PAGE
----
In its previous three years of existence the Tour of Lawrence has proven to be a draw for local cyclists, but there will be even more incentive at the 2012 version of the local USA Cycling pro-am event.
In its fourth year, event director Bob Sanner said, the Tour of Lawrence’s Sunday downtown criterium also will serve as the Kansas Cycling Association’s state criterium championship. Any KCA licensed rider can compete in the downtown race for a shot at the title.
“We were pleased to be offered that opportunity,” Sanner said.
The championship will mark the end of three days’ worth of races, which kick off at 7 tonight with street sprints on New Hampshire St., between Seventh and Eighth streets. The sprints course is just 200 meters long and will feature a series of heats.
On Saturday, the races shift over to the Kansas University campus for a hilly four-mile loop that Sanner said the cyclists enjoy. The course, which begins on Jayhawk Blvd., in front of Wescoe Hall, climbs 500 feet per lap and features less than a half-mile of level terrain. Amateur races will be going on all day, beginning at 8 a.m., and the professionals close the circuit race with the women at 4 p.m. and the men at 5:30 p.m.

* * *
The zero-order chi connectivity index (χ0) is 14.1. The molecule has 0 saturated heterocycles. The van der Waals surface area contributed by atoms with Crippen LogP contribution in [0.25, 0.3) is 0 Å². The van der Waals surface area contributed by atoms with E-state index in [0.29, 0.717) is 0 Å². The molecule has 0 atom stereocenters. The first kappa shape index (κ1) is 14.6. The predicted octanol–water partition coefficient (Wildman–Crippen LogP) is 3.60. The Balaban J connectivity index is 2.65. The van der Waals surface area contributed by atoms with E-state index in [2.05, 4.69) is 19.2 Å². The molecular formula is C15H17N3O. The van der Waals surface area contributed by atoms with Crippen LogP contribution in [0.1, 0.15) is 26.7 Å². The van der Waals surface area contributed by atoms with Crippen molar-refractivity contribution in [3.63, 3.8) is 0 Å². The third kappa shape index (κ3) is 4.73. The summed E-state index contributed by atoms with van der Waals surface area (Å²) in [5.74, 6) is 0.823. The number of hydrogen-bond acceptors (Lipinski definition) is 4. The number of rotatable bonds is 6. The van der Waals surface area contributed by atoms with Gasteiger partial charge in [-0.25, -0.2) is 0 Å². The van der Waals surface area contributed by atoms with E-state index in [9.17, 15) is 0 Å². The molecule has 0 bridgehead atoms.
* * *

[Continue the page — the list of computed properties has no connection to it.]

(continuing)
The first downtown criterium races begin at 9:15 a.m. on Sunday. The downtown course is a mile long and features six turns for the cyclists, who will be zipping around Massachusetts St., New Hampshire St. and Vermont St. between Seventh and 10th streets. The professional women are scheduled to race at 3 p.m., with the men’s pro division starting later, at 5:30 p.m.
Between regional professional teams and area amateurs, the Tour of Lawrence expects roughly 600 cyclists to take part in this weekend’s races. Sanner doesn’t know the exact number of professionals who will be competing — “We experience a high number of walk-ups,” he said — but he hopes about 90 will be part of the men’s events.
Headlining the list of pros are Brad Huff, who won last year’s criterium, and Steve Tilford, from Topeka.
Numbers always are lower in the women’s professional division, Sanner said, because men comprise roughly 90 percent of the nation’s licensed riders and most of the pro women cyclists live on the East and West coasts. Sanner hopes to have 15 or so women competing in the pro events.